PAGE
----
Tuesday, April 30, 2013

Diversity, Fukuyama and the Non Sequitur

The mom of the bomber, in the middle of her ridiculously implausible "denial tour," said if her son were executed "I will say Allahu Akbar!“

Somehow this fits. In fact all of this seems a non sequitur. Nothing leads from one point to another.
A family flees to this country and is welcomed and protected. The family goes on welfare support. They become comfortable and the children pursue their educations. One marries a local girl and has a child. Then they blow up countless strangers. Afterwards they go to several social events.

Any of these episodes might be individually coherent, even reasonable. But together they are more like that charming boy on the bus trip from Florida to Washington State, Ted Bundy. Except we know Ted was quite mad and these boys are not. They are just vicious. But purposelessly so to the Western mind. Any connection to the world of politics or religion is more senile than symbolic; there just is no obvious reason, at least to us. Is there a new social madness, like the obscene phone caller, made possible only by some innocent modern circumstance?

So what is going on? Is it really beyond reason?

A great worry is the tremendous variability of social norms. American prisons, as an isolated culture, look nothing like the culture its constituents came from. Pirate ships demonstrated a democratic structure that was not present in any of the cultures the pirates left. The savagery of the western American farmer in the Indian Wars had nothing in common with the east coast of his origin. Shards from shattered societies like the Symbionese Liberation Army or Jonestown or Amish communities look fantastic to the rest of us but are, nonetheless, quite well ordered and often of great integrity.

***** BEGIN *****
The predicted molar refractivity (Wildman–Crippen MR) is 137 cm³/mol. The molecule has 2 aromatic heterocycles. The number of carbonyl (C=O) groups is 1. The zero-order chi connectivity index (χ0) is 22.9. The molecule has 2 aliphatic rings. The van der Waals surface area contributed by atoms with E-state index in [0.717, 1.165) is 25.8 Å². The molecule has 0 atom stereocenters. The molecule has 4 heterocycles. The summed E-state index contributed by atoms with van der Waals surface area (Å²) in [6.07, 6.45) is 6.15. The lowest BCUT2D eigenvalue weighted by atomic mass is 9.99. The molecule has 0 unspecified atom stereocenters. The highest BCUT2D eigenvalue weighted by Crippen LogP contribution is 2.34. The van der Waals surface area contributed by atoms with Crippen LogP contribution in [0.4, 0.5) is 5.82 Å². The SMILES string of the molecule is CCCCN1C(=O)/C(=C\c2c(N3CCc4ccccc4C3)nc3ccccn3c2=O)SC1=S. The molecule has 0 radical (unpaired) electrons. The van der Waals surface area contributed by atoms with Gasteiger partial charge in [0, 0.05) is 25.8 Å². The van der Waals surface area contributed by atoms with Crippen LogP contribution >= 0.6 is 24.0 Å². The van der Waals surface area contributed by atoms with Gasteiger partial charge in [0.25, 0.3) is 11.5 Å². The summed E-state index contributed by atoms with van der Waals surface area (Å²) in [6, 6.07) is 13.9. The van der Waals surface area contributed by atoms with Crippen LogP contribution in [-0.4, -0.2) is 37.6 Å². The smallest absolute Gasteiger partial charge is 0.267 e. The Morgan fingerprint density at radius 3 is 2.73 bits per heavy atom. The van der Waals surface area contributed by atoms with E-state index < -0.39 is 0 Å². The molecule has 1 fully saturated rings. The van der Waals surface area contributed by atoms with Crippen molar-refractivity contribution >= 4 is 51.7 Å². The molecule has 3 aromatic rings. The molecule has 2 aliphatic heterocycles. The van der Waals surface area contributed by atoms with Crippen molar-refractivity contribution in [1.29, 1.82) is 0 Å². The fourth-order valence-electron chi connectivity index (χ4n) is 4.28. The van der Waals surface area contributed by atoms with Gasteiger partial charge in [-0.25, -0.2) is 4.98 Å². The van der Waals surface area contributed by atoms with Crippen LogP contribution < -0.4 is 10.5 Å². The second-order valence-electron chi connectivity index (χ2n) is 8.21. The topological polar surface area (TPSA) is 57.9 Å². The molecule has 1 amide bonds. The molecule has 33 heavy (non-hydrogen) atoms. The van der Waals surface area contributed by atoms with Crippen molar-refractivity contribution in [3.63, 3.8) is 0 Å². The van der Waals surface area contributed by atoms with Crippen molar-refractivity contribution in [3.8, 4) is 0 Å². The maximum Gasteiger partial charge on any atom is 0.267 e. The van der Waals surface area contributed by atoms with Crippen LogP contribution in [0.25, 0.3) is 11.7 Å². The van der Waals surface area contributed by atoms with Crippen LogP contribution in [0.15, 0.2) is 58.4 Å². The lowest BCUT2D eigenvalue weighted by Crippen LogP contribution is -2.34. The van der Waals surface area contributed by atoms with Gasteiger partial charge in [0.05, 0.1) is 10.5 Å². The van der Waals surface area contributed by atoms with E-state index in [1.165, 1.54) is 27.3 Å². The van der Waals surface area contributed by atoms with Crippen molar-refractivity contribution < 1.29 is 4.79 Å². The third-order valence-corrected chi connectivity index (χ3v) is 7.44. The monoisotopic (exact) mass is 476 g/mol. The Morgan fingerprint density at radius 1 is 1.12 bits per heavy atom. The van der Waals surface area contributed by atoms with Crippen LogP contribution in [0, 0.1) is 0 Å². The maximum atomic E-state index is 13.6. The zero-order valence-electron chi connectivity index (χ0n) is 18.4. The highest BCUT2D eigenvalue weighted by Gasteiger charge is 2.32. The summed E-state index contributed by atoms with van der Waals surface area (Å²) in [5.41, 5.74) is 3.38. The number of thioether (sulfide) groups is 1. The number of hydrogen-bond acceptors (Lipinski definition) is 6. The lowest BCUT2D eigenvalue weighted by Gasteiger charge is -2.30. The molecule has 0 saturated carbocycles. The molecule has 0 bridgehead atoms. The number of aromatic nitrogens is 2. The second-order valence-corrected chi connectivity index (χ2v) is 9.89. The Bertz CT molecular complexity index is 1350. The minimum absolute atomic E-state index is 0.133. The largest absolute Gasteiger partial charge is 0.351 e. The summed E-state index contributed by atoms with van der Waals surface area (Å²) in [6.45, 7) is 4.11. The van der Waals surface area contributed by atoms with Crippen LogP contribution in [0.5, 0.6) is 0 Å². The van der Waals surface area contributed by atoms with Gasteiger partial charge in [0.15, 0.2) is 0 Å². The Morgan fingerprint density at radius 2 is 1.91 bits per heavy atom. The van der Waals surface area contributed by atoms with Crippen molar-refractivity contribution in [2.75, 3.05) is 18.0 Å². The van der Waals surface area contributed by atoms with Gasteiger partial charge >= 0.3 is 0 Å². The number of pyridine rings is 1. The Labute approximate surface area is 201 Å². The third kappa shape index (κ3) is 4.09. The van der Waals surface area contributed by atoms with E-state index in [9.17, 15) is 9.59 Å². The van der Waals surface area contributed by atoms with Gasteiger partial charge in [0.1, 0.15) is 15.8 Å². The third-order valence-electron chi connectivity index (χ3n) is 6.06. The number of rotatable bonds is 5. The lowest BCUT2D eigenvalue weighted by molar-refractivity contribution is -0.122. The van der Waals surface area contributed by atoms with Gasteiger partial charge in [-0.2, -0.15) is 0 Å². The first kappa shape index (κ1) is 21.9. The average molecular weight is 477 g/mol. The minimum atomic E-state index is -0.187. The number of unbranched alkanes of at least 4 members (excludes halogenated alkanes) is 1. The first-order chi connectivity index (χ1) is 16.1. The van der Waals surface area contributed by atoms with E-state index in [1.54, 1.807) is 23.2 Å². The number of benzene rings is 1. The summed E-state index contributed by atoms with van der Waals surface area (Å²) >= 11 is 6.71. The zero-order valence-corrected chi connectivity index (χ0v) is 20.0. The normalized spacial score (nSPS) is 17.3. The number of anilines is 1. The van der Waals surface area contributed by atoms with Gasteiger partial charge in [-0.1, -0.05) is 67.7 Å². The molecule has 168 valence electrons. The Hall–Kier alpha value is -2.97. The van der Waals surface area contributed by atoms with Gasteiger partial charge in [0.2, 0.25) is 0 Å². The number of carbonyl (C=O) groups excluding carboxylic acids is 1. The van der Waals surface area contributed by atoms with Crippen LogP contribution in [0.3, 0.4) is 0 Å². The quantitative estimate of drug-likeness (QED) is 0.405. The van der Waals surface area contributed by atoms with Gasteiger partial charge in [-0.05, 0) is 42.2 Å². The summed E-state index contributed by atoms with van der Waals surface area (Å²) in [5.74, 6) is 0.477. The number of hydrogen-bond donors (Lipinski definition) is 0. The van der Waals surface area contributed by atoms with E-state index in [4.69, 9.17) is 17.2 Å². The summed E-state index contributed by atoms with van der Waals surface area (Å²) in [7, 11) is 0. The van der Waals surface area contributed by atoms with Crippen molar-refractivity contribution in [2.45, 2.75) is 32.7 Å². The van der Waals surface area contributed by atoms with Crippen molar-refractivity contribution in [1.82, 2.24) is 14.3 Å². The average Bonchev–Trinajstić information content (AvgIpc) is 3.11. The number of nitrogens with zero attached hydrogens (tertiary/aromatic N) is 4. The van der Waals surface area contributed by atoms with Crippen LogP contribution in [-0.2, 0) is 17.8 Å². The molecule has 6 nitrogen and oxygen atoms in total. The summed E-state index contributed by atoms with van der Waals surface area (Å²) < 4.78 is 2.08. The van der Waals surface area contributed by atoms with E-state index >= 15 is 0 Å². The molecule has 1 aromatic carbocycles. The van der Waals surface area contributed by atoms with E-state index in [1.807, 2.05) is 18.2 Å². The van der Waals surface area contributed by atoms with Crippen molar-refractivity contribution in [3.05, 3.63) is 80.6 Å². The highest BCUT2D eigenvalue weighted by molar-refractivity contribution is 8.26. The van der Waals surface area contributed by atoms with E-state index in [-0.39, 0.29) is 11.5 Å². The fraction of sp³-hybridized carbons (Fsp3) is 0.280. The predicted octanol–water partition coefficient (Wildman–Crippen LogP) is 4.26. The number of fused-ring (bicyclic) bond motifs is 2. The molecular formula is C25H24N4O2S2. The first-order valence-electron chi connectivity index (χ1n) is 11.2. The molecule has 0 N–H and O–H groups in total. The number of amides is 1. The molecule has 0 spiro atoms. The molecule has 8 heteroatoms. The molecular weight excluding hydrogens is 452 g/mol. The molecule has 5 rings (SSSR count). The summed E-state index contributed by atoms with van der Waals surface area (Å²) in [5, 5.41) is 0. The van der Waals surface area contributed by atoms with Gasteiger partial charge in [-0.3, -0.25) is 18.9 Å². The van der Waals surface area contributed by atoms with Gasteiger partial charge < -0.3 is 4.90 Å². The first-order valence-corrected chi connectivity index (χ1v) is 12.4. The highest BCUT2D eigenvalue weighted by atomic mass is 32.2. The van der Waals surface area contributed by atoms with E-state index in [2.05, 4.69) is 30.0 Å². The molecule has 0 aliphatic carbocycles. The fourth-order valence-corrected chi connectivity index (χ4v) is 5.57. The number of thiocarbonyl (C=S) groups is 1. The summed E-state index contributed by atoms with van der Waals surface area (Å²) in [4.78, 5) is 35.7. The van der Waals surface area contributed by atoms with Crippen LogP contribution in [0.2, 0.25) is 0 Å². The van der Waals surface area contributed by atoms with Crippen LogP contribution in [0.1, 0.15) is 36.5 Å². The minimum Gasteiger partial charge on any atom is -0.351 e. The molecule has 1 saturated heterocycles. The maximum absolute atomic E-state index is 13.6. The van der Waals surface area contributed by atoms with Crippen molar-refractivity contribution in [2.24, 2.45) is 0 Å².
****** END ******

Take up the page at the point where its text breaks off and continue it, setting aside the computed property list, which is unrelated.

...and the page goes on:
Solzhenitsyn thought the American inclusiveness was charmingly naive on a local level and blunderingly stupid internationally. At his 1978 Commencement Address at Harvard, Solzhenitsyn said, "Every ancient and deeply rooted self-contained culture .....constitutes a self-contained world, full of riddles and surprises to Western thinking.....But the persisting blindness of (Western) superiority continues to hold the belief that all the vast regions of our planet should develop and mature to the level of contemporary Western systems....such a conception is a fruit of Western comprehension of the essence of other worlds."

George Bush was an evangelist for democracy. Almost all Westerners believe the progress the West has made is towards a preordained ideal.  Francis Fukuyama wrote about it as "The End of History." All was fulfilled in us.

Imagine, then, that all the behavior we see as so strange and inconsistent is being viewed through a distorted Western prism, that bombers are not indoctrinated or "brainwashed" but progressing along their cultural norm, that the acceptance of adult-on-children violence is not acceptance at all but rather the norm, that their connection to Western development is tangential, not incremental.

Maybe these cultural "divides" are rather ancient schisms and have more consequence than we ever thought.

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